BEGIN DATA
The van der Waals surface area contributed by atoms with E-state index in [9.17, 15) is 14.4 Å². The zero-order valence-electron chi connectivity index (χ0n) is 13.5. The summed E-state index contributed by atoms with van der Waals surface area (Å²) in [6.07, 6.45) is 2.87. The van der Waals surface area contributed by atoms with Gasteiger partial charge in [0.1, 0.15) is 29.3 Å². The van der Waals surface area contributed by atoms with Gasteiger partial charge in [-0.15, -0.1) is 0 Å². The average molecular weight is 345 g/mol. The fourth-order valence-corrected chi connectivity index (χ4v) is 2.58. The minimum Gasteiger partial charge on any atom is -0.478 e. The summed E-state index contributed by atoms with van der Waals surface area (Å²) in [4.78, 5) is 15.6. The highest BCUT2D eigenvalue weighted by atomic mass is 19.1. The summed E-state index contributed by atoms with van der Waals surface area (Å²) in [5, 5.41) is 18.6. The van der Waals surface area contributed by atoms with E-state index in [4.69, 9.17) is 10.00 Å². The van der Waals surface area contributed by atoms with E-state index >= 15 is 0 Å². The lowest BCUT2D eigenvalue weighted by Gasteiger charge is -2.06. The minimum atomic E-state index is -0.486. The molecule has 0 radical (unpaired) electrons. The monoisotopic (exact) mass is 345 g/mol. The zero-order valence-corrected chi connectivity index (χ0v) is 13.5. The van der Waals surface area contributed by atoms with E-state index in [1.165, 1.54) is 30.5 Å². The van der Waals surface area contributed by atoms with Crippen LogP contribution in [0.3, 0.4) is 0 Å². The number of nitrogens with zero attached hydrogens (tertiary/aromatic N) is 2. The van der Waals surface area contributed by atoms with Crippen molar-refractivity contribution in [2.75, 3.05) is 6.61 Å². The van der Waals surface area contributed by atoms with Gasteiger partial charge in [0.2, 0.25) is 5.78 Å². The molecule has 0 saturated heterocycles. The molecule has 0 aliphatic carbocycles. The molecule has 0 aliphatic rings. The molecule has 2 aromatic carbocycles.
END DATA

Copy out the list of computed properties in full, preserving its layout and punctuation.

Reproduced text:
The van der Waals surface area contributed by atoms with E-state index in [9.17, 15) is 14.4 Å². The zero-order valence-electron chi connectivity index (χ0n) is 13.5. The summed E-state index contributed by atoms with van der Waals surface area (Å²) in [6.07, 6.45) is 2.87. The van der Waals surface area contributed by atoms with Gasteiger partial charge in [0.1, 0.15) is 29.3 Å². The van der Waals surface area contributed by atoms with Gasteiger partial charge in [-0.15, -0.1) is 0 Å². The average molecular weight is 345 g/mol. The fourth-order valence-corrected chi connectivity index (χ4v) is 2.58. The minimum Gasteiger partial charge on any atom is -0.478 e. The summed E-state index contributed by atoms with van der Waals surface area (Å²) in [4.78, 5) is 15.6. The highest BCUT2D eigenvalue weighted by atomic mass is 19.1. The summed E-state index contributed by atoms with van der Waals surface area (Å²) in [5, 5.41) is 18.6. The van der Waals surface area contributed by atoms with E-state index in [4.69, 9.17) is 10.00 Å². The van der Waals surface area contributed by atoms with E-state index >= 15 is 0 Å². The lowest BCUT2D eigenvalue weighted by Gasteiger charge is -2.06. The minimum atomic E-state index is -0.486. The molecule has 0 radical (unpaired) electrons. The monoisotopic (exact) mass is 345 g/mol. The zero-order valence-corrected chi connectivity index (χ0v) is 13.5. The van der Waals surface area contributed by atoms with E-state index in [1.165, 1.54) is 30.5 Å². The van der Waals surface area contributed by atoms with Crippen LogP contribution in [0.3, 0.4) is 0 Å². The number of nitrogens with zero attached hydrogens (tertiary/aromatic N) is 2. The van der Waals surface area contributed by atoms with Crippen molar-refractivity contribution in [2.75, 3.05) is 6.61 Å². The van der Waals surface area contributed by atoms with Gasteiger partial charge in [0.2, 0.25) is 5.78 Å². The molecule has 0 saturated heterocycles. The molecule has 0 aliphatic carbocycles. The molecule has 0 aliphatic rings. The molecule has 2 aromatic carbocycles.